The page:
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EBBA 30863

British Library - Roxburghe
Ballad XSLT Template
Newes from More-lane;
A mad knavish an uncivil Frolick of a Tapster dwelling there, who buying a fat Coult for eigh-
teen pnce, the Mare being dead, & he not knowing how to bring the Coult up by hand, killed
it and had it baked in a Pastie, and invited many of his Neighbours to the Feast; and telling of
them what it was; the Conceit thereof made them all Sick: as by this following Ditty you
shall hear.
The Tapster fild the Cup, up to the brim,
And all to make the little Coult to swim;
But all that heares it, sayes that for his gaine,
He is no better then a Wagg in graine.
The Tune is, A Health to the best of Men.

THere is a Tapster in More-lane,
that did a Pasty make,
All People doe of him complaine,
now for his grosse mistake,
Hee instead of Venson fine
a good fat Coult did kill,
And put in store of Clarret Wine,
his humour to fullfill.

A peck of Flower at the least,
with six pound of Butter.
Hee made his Nighbours such a Feast,
and bid them all to Supper:
A curious fine fat Colt it was,
and handled daintily:
The Tapster provd himself an Asse.
for this his knavery.

Likewise there was a Baker too
that lived in that place,
And he was a pertaker too,
I speak in his disgrace,
For he found Flower to make it,
I speak not in his praise,
And afterwards did bake it,
his knavery for to raise.

Likewise there was a Car-man too,
and he found Butter for it;
But when the knavery Neighbors knew,
they could not but abhor it:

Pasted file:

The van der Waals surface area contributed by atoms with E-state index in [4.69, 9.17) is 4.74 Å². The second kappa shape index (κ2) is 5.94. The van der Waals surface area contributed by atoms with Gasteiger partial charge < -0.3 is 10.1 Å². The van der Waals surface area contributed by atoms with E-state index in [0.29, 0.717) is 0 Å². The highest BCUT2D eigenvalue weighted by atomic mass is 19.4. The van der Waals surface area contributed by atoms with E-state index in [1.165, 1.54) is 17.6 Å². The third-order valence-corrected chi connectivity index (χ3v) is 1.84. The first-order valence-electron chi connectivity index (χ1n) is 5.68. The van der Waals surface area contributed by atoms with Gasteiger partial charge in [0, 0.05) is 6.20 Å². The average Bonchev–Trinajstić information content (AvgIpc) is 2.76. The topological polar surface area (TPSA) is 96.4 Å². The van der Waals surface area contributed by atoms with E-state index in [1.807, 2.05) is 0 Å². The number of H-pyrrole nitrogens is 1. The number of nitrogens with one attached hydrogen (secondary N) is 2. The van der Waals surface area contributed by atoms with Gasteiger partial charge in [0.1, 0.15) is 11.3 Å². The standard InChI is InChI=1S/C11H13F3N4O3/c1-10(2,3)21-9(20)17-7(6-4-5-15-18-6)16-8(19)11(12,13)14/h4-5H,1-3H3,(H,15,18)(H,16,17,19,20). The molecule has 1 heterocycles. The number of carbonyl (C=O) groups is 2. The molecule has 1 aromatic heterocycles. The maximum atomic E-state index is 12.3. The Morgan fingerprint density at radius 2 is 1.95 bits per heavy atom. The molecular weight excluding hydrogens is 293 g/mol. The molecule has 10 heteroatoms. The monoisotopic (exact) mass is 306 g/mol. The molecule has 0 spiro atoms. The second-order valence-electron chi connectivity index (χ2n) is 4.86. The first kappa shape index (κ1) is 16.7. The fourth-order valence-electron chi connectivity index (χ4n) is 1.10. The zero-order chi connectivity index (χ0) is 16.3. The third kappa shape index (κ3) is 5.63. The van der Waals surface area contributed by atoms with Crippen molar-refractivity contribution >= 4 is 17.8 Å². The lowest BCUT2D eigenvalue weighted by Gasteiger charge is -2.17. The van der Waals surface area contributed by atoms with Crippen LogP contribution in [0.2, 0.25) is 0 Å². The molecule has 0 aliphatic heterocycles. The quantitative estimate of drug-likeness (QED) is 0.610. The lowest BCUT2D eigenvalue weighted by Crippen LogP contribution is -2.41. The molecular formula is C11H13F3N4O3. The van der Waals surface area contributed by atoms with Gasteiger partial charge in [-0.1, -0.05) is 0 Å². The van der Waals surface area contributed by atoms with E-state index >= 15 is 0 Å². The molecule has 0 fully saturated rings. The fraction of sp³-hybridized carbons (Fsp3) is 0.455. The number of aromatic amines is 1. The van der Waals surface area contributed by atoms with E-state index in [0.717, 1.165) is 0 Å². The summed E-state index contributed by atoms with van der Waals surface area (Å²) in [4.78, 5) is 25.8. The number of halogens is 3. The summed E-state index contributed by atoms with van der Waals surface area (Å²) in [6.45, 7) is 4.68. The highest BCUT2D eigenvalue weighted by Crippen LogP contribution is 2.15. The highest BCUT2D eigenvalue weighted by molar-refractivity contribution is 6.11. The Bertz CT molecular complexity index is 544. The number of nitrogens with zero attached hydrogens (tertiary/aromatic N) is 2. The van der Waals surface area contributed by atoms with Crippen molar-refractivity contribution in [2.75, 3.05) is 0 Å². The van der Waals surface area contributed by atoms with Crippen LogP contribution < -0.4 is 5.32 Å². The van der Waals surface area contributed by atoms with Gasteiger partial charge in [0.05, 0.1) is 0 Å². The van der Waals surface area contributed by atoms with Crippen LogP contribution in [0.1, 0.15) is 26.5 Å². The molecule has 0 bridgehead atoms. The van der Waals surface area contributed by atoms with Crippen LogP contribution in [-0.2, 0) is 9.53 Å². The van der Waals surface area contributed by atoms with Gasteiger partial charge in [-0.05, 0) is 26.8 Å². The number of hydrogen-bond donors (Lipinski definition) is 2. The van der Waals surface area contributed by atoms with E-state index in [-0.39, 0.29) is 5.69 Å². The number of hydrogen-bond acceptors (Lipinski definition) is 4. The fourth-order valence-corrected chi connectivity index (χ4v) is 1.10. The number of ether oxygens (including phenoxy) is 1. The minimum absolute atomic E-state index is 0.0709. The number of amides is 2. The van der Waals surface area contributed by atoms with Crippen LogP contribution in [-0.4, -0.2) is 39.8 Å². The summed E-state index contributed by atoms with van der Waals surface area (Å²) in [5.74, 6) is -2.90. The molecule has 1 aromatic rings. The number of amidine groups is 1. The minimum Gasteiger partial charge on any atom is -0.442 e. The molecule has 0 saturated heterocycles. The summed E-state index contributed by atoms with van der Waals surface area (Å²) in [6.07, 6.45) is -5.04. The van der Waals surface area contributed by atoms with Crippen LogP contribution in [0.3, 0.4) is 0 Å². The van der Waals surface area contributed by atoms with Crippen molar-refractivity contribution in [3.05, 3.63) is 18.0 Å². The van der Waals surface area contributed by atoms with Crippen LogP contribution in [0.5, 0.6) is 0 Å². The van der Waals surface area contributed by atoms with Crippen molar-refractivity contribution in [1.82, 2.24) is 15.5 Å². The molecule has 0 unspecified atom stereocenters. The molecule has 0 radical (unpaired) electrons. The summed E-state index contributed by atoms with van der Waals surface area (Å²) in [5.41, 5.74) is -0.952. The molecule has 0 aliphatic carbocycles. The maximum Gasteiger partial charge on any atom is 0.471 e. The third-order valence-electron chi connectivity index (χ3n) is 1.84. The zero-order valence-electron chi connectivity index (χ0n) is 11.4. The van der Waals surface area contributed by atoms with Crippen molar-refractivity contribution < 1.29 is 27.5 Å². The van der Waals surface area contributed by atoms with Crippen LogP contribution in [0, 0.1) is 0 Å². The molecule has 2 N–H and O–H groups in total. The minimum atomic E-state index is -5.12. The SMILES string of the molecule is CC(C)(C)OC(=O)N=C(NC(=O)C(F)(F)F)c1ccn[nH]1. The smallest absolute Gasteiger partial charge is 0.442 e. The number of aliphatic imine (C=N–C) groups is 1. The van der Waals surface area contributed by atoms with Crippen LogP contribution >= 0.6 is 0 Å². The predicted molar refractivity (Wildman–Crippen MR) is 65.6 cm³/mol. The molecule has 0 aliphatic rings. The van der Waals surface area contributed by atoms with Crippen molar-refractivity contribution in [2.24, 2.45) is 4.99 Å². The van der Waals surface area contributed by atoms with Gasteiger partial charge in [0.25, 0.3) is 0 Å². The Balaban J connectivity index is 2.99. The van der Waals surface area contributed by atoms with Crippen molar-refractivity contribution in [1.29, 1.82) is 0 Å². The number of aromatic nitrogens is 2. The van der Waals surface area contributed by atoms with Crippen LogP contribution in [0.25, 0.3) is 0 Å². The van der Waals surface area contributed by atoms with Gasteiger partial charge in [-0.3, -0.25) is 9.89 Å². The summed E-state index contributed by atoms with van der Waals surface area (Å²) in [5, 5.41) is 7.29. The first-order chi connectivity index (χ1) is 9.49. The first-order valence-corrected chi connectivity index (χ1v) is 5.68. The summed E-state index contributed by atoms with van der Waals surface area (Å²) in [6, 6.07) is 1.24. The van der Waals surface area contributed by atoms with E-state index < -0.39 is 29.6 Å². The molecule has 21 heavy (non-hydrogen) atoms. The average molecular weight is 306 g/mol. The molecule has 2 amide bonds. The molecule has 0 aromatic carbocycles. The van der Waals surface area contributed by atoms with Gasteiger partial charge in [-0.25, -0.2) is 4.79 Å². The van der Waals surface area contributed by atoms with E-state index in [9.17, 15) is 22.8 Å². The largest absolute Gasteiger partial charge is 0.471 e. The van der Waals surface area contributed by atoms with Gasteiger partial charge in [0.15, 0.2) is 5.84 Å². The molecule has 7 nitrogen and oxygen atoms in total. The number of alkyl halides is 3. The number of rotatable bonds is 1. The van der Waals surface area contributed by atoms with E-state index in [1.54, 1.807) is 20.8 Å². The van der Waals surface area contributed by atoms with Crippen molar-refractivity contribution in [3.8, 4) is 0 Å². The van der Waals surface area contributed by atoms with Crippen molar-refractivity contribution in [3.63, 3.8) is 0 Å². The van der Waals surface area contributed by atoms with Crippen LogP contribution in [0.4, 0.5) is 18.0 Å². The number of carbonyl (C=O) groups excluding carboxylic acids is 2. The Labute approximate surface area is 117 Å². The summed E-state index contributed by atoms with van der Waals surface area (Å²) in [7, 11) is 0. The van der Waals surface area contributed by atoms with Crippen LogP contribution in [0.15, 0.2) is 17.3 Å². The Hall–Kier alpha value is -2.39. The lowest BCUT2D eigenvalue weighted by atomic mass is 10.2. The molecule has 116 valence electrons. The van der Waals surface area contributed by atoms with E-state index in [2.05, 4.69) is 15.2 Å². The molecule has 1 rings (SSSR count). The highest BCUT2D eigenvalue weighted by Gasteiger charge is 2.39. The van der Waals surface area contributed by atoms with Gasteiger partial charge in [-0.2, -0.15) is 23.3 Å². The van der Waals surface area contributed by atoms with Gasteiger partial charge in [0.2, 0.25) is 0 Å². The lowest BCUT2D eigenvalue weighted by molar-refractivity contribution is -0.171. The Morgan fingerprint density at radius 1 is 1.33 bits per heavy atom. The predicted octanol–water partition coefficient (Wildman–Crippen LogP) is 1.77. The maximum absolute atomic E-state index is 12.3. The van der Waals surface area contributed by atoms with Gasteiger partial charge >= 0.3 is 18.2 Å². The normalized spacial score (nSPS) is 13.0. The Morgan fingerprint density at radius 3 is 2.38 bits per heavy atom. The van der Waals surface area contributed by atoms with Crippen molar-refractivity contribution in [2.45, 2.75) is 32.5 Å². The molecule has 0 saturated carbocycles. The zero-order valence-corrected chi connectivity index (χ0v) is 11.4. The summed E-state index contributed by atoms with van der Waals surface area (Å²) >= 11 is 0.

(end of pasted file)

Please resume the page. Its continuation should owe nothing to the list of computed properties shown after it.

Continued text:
And then there was a Cooke Sir,
at More-gate doth he dwell,
And he then under tooke Sir;
to make the Pasty well.

Some say it eate as mellow then
as any little Chick:
But I tell thee good-fellow then,
it made the Neighbuors sick:
The Tapster had his humour,
but the Neighbours had the worst,
Yet I doe hear they had good Beere,
and danty Pasty-crust

Then every joviall Blade Sir,
that lived in that place;
They Money freely paid Sir,
they scorned to be bace.
They cald for Beere, likewise for Ale,
because the Coult should swim,
And of the Cup they would not faile.
but fild it to the brim.

The second part, to the same tune,

THe Car-mans Wife cryd out and said
troath tis good Meat indeed,
So likewise said the chamber-Maid,
when she on it did feed,
The Tapster bid them welcome then,
and Wea-hae did he cry,
You are all welcome Gentlemen,
your welcome hartily.

The Glovers Wife was in a heat,
and did both pout and mump,
Because they would not let her eate
the Buttock and the Rump.
As for the merry Weavers Wife,
I will give her, her due
She spent her coyne to end the strife,
among that joviall Crew.

This Colt was not so wholsome though
as was a good fat Hogg.
Yet one came in and told the crew
it was a mangie Dogg?
But he that told them was too blame,
and was but a silly Dolt.
The Tapster bid him peace for shame,
for twas a good fat Colt.

The Colt he cost me eighteen pence,
the Tapster he did say,
I hope good Folks ere you goe hence,
you for your meate will pay.
Pox take you for a Roague quoth one,
another he feld oaks,
Another said he was undone?
twas worse then Harry-choaks.

The Porter he did give nine pence,
to have it in a Pye.
The People ere they went from thence,
did feed most hartily.

It was the joviall Baker,
the knavish Tapster too,
The Car-[ma]n was pertaker,
was not this a Jovial Crew

The Potecary he was there,
Farr, and the Sexton too:
The Tapster put them in great fear,
He made them for to spue.
Now was not this a Knave in grain
to use his Neighbours so.
When Knave are scarce, heel go for twan,
good People what think you.

The Tapster he came in at last,
and gave the People vomits:
I hope (quoth he) the worst is past,
I have eased your foule Stomacks,
Wea-hea, cryd the Tapster then,
how doe you like my sport:
The Women said, so did the Men,
the Devill take you fort.

At Brainford as I heard some say,
a mangie Dog was eate:
This was not halfe so bad as that,
and yet the fault was great;
Men of good fashon then was there,
that went both fine and brave.
Now all do say, that this doth heare,
the Tapster is a Knave.

London, Printed for William Gammon,
and to be sould in Smithfield.

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